Day 1: Hoh Rain Forest and Kalaloch Beaches
Hoh Rain Forest
The Hoh Rain Forest sits atop the list of must-do attractions on the Olympic Peninsula. One of only a handful of protected temperate rain forests in the Northern Hemisphere, this misty, moisture-laden area sees an average of 140 inches of annual rainfall.
Stop at the Hoh Rain Forest Visitor Center for information and tips on what to see and do during your visit. Right outside the door, you’ll find three easy loop trails worth exploring. The Hall of Mosses Trail (.8 miles) features moss-draped maples and flora and fauna that changes with the seasons. The Spruce Nature Trail (1.2 miles) meanders through younger forest of red alder and cottonwood, spotlighting landscape carved over thousands of years by glacier-fed waters. A paved, quarter-mile nature path easily accommodates wheelchairs and strollers.
The visitor center is also a starting point for longer, more challenging treks, including the 17.3-mile Hoh River Trail. If you’d like to hike for miles without the heavy load, consider using a llama to carry your gear.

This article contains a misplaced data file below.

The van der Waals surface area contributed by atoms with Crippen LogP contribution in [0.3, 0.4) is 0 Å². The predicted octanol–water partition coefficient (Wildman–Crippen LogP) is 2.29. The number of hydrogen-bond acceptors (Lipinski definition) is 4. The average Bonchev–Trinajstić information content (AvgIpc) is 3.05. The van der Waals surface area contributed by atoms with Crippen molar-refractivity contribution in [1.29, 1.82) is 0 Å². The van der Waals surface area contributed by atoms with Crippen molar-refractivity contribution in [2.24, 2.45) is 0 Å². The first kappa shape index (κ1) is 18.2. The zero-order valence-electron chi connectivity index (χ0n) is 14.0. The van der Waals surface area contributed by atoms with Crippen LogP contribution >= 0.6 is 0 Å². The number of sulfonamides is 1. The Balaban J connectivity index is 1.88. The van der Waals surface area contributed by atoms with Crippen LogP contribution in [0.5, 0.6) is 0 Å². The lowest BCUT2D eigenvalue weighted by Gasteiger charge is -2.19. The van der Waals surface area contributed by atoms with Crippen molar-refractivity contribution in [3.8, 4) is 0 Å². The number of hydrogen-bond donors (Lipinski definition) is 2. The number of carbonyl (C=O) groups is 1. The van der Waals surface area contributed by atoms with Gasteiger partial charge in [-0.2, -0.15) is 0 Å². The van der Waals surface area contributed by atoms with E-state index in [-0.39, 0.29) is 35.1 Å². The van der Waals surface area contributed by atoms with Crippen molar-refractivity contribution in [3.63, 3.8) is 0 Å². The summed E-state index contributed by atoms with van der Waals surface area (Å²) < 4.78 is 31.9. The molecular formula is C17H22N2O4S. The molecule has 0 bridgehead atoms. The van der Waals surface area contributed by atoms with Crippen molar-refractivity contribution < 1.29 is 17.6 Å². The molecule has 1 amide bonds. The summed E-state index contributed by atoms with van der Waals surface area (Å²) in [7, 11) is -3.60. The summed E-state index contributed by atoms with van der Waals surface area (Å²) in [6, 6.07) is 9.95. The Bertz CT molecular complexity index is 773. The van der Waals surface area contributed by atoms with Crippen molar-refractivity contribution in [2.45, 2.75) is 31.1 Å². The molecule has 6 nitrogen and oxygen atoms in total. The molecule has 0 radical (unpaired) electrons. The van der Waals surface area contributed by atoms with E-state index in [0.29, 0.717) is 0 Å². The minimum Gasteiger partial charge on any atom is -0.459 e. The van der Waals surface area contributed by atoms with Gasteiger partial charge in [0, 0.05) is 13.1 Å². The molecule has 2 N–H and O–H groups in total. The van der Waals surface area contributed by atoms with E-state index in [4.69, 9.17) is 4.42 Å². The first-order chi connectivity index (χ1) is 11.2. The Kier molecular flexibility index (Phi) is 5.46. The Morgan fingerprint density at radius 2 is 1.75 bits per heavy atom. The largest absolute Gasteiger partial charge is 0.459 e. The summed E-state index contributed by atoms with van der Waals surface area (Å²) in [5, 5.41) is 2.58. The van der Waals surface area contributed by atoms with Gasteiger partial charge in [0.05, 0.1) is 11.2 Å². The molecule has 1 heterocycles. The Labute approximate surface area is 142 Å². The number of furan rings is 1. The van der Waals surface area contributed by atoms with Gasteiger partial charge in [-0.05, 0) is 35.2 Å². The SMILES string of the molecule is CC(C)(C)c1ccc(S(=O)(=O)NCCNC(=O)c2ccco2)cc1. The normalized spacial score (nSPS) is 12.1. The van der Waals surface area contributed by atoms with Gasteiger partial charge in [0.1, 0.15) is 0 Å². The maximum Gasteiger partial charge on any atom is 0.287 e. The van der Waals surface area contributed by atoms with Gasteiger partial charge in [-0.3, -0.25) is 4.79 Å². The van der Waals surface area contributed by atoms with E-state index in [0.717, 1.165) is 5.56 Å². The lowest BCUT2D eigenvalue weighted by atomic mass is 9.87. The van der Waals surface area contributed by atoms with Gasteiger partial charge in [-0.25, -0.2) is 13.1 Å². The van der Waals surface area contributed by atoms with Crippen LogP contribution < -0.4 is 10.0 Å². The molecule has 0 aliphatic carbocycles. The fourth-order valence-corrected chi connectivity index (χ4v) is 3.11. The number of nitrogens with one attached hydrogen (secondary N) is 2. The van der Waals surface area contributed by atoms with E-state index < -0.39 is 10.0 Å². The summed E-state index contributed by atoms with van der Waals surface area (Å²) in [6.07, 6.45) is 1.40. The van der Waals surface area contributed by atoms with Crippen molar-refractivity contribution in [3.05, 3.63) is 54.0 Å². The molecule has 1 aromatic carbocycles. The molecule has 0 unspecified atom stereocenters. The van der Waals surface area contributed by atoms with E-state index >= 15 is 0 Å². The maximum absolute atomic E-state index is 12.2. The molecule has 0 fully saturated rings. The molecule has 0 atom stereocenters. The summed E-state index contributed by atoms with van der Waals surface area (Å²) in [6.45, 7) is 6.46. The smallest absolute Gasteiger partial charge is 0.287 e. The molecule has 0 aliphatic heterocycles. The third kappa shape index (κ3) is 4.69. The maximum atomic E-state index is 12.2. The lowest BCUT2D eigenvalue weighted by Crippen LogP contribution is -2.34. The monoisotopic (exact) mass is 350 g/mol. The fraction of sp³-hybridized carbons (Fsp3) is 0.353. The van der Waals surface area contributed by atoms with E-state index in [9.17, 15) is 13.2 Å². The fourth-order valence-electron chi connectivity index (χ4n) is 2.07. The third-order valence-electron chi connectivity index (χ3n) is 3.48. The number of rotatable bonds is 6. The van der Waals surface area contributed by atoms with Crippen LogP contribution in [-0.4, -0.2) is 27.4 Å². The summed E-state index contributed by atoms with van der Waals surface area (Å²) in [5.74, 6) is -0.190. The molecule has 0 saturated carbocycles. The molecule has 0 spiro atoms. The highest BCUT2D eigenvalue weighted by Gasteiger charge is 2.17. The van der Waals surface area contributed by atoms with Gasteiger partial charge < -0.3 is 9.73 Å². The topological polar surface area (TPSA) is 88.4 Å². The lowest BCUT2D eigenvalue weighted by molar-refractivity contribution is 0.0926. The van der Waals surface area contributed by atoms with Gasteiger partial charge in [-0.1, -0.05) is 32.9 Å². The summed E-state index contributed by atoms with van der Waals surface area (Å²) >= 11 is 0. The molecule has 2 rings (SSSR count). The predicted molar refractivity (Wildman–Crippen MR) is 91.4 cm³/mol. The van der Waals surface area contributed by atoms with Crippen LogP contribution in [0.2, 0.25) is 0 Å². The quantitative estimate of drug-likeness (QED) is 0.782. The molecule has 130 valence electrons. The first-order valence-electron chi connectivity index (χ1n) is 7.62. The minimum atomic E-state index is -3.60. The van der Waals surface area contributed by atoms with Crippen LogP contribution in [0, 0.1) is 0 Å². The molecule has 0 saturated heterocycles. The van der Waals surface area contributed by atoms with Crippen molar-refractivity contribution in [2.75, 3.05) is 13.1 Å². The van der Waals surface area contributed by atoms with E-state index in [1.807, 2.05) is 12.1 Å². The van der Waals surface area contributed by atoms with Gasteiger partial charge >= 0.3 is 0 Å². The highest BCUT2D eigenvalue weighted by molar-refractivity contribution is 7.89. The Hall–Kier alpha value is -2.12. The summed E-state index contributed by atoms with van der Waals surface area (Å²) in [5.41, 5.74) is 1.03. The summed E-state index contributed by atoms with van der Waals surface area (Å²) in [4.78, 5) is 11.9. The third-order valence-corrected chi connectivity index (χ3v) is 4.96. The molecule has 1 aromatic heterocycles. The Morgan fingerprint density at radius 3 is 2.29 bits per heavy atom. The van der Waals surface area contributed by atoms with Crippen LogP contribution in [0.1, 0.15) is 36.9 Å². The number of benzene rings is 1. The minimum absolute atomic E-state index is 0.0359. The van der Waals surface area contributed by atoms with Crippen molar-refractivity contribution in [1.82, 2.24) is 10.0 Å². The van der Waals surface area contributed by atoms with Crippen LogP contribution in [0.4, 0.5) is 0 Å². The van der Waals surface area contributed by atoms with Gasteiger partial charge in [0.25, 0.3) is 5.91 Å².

Hiking is just one of several options for visitors. Hoh River float trips are a popular summer activity, and local guides offer fishing and photography trips year-round.
Just 15 miles to the west, you’ll find yourself along the scenic Pacific Ocean coast. Easy access is available in the Kalaloch (pronounced clay-lock) area along U.S. Highway 101. Pebble-strewn Beach Trail 4 offers dramatic surf, brimming tidepools and opportunities to dip for smelt. (Watch out for the strong undertow.)
Don’t miss Ruby Beach, aptly named for its ruby-like rocks in the beach sand. Wander among sea stacks and driftwood logs and imagine the long-ago gold mining operation that stood on the spot in the early 1900s.